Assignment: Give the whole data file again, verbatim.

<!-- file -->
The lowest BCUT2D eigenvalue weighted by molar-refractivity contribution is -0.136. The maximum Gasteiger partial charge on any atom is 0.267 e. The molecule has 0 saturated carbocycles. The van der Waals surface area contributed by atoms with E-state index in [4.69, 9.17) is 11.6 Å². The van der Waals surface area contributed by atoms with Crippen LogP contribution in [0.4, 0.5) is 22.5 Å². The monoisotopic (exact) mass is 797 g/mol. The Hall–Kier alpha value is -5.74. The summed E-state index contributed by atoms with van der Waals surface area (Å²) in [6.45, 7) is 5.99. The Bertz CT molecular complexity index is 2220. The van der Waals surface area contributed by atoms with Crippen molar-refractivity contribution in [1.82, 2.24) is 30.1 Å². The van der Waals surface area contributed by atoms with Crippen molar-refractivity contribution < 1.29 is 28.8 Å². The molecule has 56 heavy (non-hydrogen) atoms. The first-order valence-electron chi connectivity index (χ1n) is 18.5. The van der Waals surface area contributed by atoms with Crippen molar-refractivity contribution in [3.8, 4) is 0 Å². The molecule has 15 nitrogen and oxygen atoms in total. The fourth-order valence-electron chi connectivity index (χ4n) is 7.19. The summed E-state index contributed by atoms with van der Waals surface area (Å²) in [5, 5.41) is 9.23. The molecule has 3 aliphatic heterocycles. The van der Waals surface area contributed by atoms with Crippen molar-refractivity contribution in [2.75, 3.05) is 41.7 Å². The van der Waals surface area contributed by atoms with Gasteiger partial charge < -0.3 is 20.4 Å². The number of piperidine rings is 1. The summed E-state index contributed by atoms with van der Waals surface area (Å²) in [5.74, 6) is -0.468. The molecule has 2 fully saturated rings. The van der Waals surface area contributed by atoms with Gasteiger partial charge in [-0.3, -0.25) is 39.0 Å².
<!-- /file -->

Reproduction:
The lowest BCUT2D eigenvalue weighted by molar-refractivity contribution is -0.136. The maximum Gasteiger partial charge on any atom is 0.267 e. The molecule has 0 saturated carbocycles. The van der Waals surface area contributed by atoms with E-state index in [4.69, 9.17) is 11.6 Å². The van der Waals surface area contributed by atoms with Crippen LogP contribution in [0.4, 0.5) is 22.5 Å². The monoisotopic (exact) mass is 797 g/mol. The Hall–Kier alpha value is -5.74. The summed E-state index contributed by atoms with van der Waals surface area (Å²) in [6.45, 7) is 5.99. The Bertz CT molecular complexity index is 2220. The van der Waals surface area contributed by atoms with Crippen molar-refractivity contribution in [1.82, 2.24) is 30.1 Å². The van der Waals surface area contributed by atoms with Crippen molar-refractivity contribution < 1.29 is 28.8 Å². The molecule has 56 heavy (non-hydrogen) atoms. The first-order valence-electron chi connectivity index (χ1n) is 18.5. The van der Waals surface area contributed by atoms with Crippen molar-refractivity contribution in [3.8, 4) is 0 Å². The molecule has 15 nitrogen and oxygen atoms in total. The fourth-order valence-electron chi connectivity index (χ4n) is 7.19. The summed E-state index contributed by atoms with van der Waals surface area (Å²) in [5, 5.41) is 9.23. The molecule has 3 aliphatic heterocycles. The van der Waals surface area contributed by atoms with Crippen molar-refractivity contribution in [2.75, 3.05) is 41.7 Å². The van der Waals surface area contributed by atoms with Gasteiger partial charge < -0.3 is 20.4 Å². The number of piperidine rings is 1. The summed E-state index contributed by atoms with van der Waals surface area (Å²) in [5.74, 6) is -0.468. The molecule has 2 fully saturated rings. The van der Waals surface area contributed by atoms with Gasteiger partial charge in [-0.3, -0.25) is 39.0 Å².